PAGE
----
What did you do this weekend? I spent much of my Sunday in the bathroom.
Little Girl, who is 16-months-old, kept telling me, “Poop, Mommy, poop!” My older daughter, who asked me to “sit toilet” at 15 months, was fully day trained by 22 months, so I figured I’d better listen to her. Little Girl has asked me to try the potty before. She’s even succeeded a few times, but I didn’t take her seriously until now because she’s been inconsistent. Wanting the potty sometimes, being afraid of it at others. However, this time (crossing fingers) I think it might be the real thing.
For about a week she’s been telling me when she is going in her diaper. She tells me she wants to be changed, too. “Mommy, di-pa dirt. Poop.” She wants to wear underwear like her sister. And so we went in and out of the bathroom about 15 times on Sunday. She didn’t go, but she was awfully proud of herself, and I’m going to keep trying as long as she keeps asking.
You might think I am insane. If you go by what’s typical, you might be right. American kids, say researchers, toilet train on average at the age of three. Babies in other countries, however, toilet train much, much earlier. More than half of babies in other countries are trained by age one, according to a 2004 Modern Pediatrics story. American kids weren’t always so behind, says the magazine, which is a peer-reviewed journal for pediatricians. Between 1920 and 1940 American kids were right there with the rest of the world. The average age for training was 12 months. That changed between 1940 and 1960 when the average age was 18 months. Babies born between 1960 and 1980 were, on average, trained by 2. Once disposables, which keep babies clean and dry, became commonplace, the age shot up to two-and-a-half and then three.
My mom swears I was trained by 18 months. (A baby of the 1970s, I was ahead of my time.) The tide here in the U.S. might be changing, though, and you can thank the economy, according to an August Associate Press story, which was blogged about by Lisa Belkin of The New York Times. Diapers — training pants, especially — aren’t cheap, so some parents are forgoing using them. Makes sense. One of the main reasons that I was thrilled when Big Girl and now Little Girl (aside from the fact that I really, really hate throwing more garbage in a landfill even if that garbage is environmentally friendlier than other options) is that I am cheap. I also know, based on research, that kids who start training after 30 months may see potty training as a control thing, and may have issues with stool holding.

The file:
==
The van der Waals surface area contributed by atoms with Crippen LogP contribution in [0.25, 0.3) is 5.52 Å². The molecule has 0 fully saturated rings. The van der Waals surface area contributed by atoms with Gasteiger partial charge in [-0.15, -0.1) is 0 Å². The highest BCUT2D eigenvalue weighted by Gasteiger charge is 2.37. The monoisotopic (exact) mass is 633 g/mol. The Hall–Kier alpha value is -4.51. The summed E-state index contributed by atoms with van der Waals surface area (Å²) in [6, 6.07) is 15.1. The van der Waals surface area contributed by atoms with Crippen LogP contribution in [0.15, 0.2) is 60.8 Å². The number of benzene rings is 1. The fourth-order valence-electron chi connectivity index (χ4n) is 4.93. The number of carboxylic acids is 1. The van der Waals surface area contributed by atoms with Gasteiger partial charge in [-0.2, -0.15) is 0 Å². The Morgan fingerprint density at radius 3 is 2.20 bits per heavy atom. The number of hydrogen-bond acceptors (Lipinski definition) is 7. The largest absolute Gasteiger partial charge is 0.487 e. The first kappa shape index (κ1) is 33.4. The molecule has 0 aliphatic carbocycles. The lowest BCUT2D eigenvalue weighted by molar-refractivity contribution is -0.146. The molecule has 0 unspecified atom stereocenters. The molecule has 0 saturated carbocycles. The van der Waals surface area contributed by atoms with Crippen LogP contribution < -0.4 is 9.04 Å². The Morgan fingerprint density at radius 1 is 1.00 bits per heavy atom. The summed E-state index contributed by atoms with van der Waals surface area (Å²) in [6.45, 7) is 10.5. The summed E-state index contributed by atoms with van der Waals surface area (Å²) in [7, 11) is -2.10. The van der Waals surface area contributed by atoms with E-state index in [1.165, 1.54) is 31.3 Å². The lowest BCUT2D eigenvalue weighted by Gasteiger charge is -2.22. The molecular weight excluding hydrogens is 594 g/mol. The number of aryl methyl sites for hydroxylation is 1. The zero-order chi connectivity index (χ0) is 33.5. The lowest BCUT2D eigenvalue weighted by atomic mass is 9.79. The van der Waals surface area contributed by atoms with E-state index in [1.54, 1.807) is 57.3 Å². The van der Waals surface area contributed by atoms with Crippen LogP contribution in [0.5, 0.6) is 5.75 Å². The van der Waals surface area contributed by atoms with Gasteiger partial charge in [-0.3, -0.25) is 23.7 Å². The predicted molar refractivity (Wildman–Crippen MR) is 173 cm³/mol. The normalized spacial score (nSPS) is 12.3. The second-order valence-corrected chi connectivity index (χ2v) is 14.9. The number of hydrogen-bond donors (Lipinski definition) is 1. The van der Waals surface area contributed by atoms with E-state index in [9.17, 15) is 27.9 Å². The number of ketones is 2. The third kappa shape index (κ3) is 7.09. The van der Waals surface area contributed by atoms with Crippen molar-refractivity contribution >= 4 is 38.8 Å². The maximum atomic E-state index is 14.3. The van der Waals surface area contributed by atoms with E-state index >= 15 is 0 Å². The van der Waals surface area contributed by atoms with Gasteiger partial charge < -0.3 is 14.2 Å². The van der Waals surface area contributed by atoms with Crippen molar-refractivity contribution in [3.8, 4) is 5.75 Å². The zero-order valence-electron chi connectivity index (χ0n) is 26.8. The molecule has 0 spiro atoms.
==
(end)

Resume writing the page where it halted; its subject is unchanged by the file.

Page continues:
Even so, I am not doing this to save money. I’m doing it because that’s what the experts suggest. According to the Contemporary Pediatrics story, which was written by an M.D. to advise other doctors looking to advise their patients: “If someone advises a parent not to begin toilet training before 3 years (or some other arbitrary age) or to wait for the child to train herself, help the parent understand readiness training. If a child shows interest in this process, the window of opportunity should not be ignored.” That’s why, looking ahead, I anticipate spending lots of time in the bathroom. Little Girl is asking, and I’m paying attention. We’ve got our Elmo seat out — the one that fits onto the downstairs toilet seat. We’ve also got our super deluxe potty seat out. (The one that fits on the toilet upstairs.) We’ve been talking about the potty. We’ve been encouraging her interest by building up the experience. Big girls get to wear underwear. They get Elmo stickers. They get hip-hip-hurrays. Will Little Girl be another Big Girl? I don’t know. I hope so. In the meantime, unlike the villagers in Aesop’s fable, I’m going to keep running when my little one cries “poop.” I’ll keep you posted…
There are people who swear that their kids are potty trained as infants. Others who refuse to potty train until the kid asks even if that means sending their child to nursery school in diapers. Which camp do you fall into? What’s your favorite potty training trick? I’d love to hear about it.